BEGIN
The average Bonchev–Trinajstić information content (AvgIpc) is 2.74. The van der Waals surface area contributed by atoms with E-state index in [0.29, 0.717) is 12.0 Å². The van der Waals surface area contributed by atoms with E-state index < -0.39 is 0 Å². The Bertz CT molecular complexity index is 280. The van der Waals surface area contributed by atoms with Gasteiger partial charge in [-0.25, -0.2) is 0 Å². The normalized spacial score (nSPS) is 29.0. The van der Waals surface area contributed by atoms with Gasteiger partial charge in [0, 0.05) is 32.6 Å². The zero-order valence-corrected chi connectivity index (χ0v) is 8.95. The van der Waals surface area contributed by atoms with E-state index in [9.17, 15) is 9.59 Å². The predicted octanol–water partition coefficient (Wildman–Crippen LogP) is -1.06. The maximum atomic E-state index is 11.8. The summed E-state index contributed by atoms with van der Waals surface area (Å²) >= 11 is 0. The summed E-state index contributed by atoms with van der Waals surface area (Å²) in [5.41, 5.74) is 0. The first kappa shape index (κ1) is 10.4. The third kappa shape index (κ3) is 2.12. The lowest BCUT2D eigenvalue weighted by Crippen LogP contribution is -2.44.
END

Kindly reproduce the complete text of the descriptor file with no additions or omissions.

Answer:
The average Bonchev–Trinajstić information content (AvgIpc) is 2.74. The van der Waals surface area contributed by atoms with E-state index in [0.29, 0.717) is 12.0 Å². The van der Waals surface area contributed by atoms with E-state index < -0.39 is 0 Å². The Bertz CT molecular complexity index is 280. The van der Waals surface area contributed by atoms with Gasteiger partial charge in [-0.25, -0.2) is 0 Å². The normalized spacial score (nSPS) is 29.0. The van der Waals surface area contributed by atoms with Gasteiger partial charge in [0, 0.05) is 32.6 Å². The zero-order valence-corrected chi connectivity index (χ0v) is 8.95. The van der Waals surface area contributed by atoms with E-state index in [9.17, 15) is 9.59 Å². The predicted octanol–water partition coefficient (Wildman–Crippen LogP) is -1.06. The maximum atomic E-state index is 11.8. The summed E-state index contributed by atoms with van der Waals surface area (Å²) >= 11 is 0. The summed E-state index contributed by atoms with van der Waals surface area (Å²) in [5.41, 5.74) is 0. The first kappa shape index (κ1) is 10.4. The third kappa shape index (κ3) is 2.12. The lowest BCUT2D eigenvalue weighted by Crippen LogP contribution is -2.44.